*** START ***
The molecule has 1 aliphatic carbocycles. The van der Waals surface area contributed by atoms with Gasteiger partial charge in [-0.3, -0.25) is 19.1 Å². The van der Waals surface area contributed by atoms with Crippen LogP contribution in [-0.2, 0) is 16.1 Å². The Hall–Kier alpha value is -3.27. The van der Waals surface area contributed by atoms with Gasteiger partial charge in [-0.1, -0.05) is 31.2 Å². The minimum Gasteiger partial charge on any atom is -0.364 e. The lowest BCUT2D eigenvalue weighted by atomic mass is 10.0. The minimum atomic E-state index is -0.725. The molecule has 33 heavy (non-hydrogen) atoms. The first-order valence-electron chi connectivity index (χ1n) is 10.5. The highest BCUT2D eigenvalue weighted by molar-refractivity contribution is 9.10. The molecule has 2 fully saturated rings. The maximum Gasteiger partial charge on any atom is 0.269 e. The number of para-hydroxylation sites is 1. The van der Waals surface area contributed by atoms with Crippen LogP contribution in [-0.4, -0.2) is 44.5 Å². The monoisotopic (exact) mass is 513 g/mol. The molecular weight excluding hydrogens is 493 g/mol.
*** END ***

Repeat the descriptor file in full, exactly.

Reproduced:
The molecule has 1 aliphatic carbocycles. The van der Waals surface area contributed by atoms with Gasteiger partial charge in [-0.3, -0.25) is 19.1 Å². The van der Waals surface area contributed by atoms with Crippen LogP contribution in [-0.2, 0) is 16.1 Å². The Hall–Kier alpha value is -3.27. The van der Waals surface area contributed by atoms with Gasteiger partial charge in [-0.1, -0.05) is 31.2 Å². The minimum Gasteiger partial charge on any atom is -0.364 e. The lowest BCUT2D eigenvalue weighted by atomic mass is 10.0. The minimum atomic E-state index is -0.725. The molecule has 33 heavy (non-hydrogen) atoms. The first-order valence-electron chi connectivity index (χ1n) is 10.5. The highest BCUT2D eigenvalue weighted by molar-refractivity contribution is 9.10. The molecule has 2 fully saturated rings. The maximum Gasteiger partial charge on any atom is 0.269 e. The number of para-hydroxylation sites is 1. The van der Waals surface area contributed by atoms with Crippen LogP contribution in [-0.4, -0.2) is 44.5 Å². The monoisotopic (exact) mass is 513 g/mol. The molecular weight excluding hydrogens is 493 g/mol.